Turkey’s fiery rhetoric following an Israeli raid on the Gaza-bound ship Mavi Marmara in May and its decision in June to vote against additional United Nations sanctions on Iran have led the West to question Ankara’s future course. Moreover, far from subsiding, areas of disagreement appear ready to flare up at any moment. Flashpoints include the role of Hamas in Israeli-Palestinian negotiations and how to respond to Iran’s nuclear program.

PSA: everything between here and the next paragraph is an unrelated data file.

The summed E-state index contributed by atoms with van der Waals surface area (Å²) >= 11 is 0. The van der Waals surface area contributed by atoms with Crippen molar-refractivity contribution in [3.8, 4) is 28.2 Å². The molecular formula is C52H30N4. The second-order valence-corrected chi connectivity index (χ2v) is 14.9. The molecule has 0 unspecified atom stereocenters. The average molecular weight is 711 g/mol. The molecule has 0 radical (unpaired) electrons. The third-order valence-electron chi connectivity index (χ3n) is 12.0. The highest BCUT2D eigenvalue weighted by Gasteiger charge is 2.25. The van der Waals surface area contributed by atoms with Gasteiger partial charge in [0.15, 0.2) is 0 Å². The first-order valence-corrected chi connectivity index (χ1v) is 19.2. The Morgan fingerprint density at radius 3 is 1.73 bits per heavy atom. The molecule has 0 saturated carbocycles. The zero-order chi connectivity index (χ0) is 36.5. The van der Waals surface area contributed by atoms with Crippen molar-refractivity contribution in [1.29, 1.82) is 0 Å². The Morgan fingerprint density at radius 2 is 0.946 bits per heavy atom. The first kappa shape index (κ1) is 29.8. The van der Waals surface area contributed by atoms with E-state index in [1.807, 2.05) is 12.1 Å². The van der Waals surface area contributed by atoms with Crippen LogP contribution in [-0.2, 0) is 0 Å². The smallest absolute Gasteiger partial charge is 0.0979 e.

In European capitals and Washington, it will be tempting to conclude that Turkey is already “lost,” that it is inevitably fated to become a rising theocracy that will work against rather than for international order.
This would be a grave mistake.
In the Middle East, the other regional heavyweights are either authoritarian allies – Egypt and Saudi Arabia – authoritarian and antagonistic toward the United States – Iran – or democratic but besieged on all sides – Israel. No other state can substitute for Turkey as a pillar of stability and democratic values.